Texas New Muslim Community Center Thrives Amidst COVID-19 Pandemic

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Just over a month after celebrating its grand opening in February, the MultiCultural Center (MCC) in Houston, Texas, had to press pause on many of its new initiatives when the coronavirus pandemic reared its ugly head.


Feeding the poor and needy is an act that draws us closer to Allah. We earn His forgiveness, mercies and blessings through this act of charity.

“Anyone who looks after and works for a widow and a poor person is like a warrior fighting for Allah?s cause, or like a person who fasts during the day and prays all night. (Bukhari)

Now, nearly six months later, the MCC – which caters to people of diverse religious and cultural backgrounds – is innovating and rethinking many of its plans in order to work within the confines of the coronavirus crisis while still serving those in need.

Hamza Reed is the MCC’s director of operations. He said the MCC – which is a Muslim-led initiative to meet a variety of service and programming needs in the community – must think outside of the box to move forward.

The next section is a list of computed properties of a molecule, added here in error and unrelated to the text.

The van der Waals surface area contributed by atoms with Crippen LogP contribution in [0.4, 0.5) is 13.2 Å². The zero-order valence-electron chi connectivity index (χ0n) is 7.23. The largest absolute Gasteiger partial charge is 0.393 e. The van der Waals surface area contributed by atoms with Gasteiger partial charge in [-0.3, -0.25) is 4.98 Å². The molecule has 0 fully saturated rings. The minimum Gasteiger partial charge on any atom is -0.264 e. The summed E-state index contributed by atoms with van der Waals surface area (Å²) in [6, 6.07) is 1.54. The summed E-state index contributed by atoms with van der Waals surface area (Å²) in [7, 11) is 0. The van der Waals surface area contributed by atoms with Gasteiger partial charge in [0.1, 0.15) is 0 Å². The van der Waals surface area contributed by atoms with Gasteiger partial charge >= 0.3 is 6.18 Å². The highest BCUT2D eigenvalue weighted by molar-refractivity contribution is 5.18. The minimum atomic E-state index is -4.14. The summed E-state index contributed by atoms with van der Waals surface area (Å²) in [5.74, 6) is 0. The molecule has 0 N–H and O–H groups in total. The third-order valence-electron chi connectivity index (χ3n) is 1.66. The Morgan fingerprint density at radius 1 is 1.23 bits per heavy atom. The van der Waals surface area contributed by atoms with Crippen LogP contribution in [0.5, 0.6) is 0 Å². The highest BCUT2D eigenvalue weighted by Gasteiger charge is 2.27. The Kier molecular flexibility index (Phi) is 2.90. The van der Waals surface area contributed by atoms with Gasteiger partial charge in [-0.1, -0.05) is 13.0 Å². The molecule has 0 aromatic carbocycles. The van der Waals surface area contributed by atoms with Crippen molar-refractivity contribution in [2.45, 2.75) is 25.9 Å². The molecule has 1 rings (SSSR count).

📚 Read Also: COVID-19: Muslim Charity Helps Dublin Homeless Community

“We have initiatives planned for the future,” he told AboutIslam.

“We don’t want to sit down and be stagnant. We’re living in a time when we have no choice but to keep up with the demands of our community.”

The MCC has, of course, moved many of its programs online. It offers free Wednesday night webinars which include a lecture and question-and-answer session.

Additionally, people can access advice from mental health professionals as well as participate in online women’s conferences.

The center’s programming also includes weekly food collection and distribution. The MCC partners with the Houston Food Bank to offer canned goods and other foodstuffs to people who find themselves in need.

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During a recent distribution day, the line of cars with people waiting to receive a food box stretched nearly a quarter of a mile down the road.

Virtual Youth Nights

In addition to food offerings through its Merit program, the MCC hosts virtual youth nights with a lesson and games for youngsters.

It also offers the Mercy Clinic, a free telehealth hotline staffed by volunteer healthcare workers; has Lego League for children ages six-19, hosts Girl Scouts meetings and Arabic lessons, and even partnered with the U.S. Census to count people and to help them register to vote.

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